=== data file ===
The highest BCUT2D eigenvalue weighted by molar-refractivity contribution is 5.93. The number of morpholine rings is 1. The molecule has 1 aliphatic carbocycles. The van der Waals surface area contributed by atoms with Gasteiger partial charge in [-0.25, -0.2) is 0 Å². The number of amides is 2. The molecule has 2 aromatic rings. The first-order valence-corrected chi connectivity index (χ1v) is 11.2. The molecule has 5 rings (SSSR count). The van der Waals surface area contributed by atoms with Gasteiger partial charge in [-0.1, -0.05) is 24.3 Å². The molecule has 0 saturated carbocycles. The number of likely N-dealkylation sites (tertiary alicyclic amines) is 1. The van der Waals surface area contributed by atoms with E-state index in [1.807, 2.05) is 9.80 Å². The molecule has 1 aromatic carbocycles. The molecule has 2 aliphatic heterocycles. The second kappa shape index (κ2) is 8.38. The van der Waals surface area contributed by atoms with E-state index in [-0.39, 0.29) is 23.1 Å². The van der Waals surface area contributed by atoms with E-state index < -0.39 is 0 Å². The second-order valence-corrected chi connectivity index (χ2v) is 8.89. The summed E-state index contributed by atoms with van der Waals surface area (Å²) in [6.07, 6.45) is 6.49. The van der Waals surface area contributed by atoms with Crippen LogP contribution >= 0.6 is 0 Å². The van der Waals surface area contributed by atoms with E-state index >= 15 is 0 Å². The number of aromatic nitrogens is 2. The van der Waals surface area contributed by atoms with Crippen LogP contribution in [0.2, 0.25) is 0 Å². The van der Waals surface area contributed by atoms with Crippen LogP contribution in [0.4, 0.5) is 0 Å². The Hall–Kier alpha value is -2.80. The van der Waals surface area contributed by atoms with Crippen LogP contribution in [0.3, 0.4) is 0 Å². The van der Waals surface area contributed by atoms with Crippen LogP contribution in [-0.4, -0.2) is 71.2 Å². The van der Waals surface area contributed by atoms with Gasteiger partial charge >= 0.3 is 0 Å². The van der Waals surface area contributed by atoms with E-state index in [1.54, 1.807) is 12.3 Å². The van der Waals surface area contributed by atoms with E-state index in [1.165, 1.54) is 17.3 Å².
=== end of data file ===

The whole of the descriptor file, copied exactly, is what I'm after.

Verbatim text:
The highest BCUT2D eigenvalue weighted by molar-refractivity contribution is 5.93. The number of morpholine rings is 1. The molecule has 1 aliphatic carbocycles. The van der Waals surface area contributed by atoms with Gasteiger partial charge in [-0.25, -0.2) is 0 Å². The number of amides is 2. The molecule has 2 aromatic rings. The first-order valence-corrected chi connectivity index (χ1v) is 11.2. The molecule has 5 rings (SSSR count). The van der Waals surface area contributed by atoms with Gasteiger partial charge in [-0.1, -0.05) is 24.3 Å². The molecule has 0 saturated carbocycles. The number of likely N-dealkylation sites (tertiary alicyclic amines) is 1. The van der Waals surface area contributed by atoms with E-state index in [1.807, 2.05) is 9.80 Å². The molecule has 1 aromatic carbocycles. The molecule has 2 aliphatic heterocycles. The second kappa shape index (κ2) is 8.38. The van der Waals surface area contributed by atoms with E-state index in [-0.39, 0.29) is 23.1 Å². The van der Waals surface area contributed by atoms with E-state index < -0.39 is 0 Å². The second-order valence-corrected chi connectivity index (χ2v) is 8.89. The summed E-state index contributed by atoms with van der Waals surface area (Å²) in [6.07, 6.45) is 6.49. The van der Waals surface area contributed by atoms with Crippen LogP contribution >= 0.6 is 0 Å². The van der Waals surface area contributed by atoms with E-state index >= 15 is 0 Å². The number of aromatic nitrogens is 2. The van der Waals surface area contributed by atoms with Crippen LogP contribution in [0.2, 0.25) is 0 Å². The van der Waals surface area contributed by atoms with Crippen LogP contribution in [0.4, 0.5) is 0 Å². The Hall–Kier alpha value is -2.80. The van der Waals surface area contributed by atoms with Crippen LogP contribution in [0.3, 0.4) is 0 Å². The van der Waals surface area contributed by atoms with Crippen LogP contribution in [-0.4, -0.2) is 71.2 Å². The van der Waals surface area contributed by atoms with Gasteiger partial charge >= 0.3 is 0 Å². The van der Waals surface area contributed by atoms with E-state index in [1.54, 1.807) is 12.3 Å². The van der Waals surface area contributed by atoms with E-state index in [1.165, 1.54) is 17.3 Å².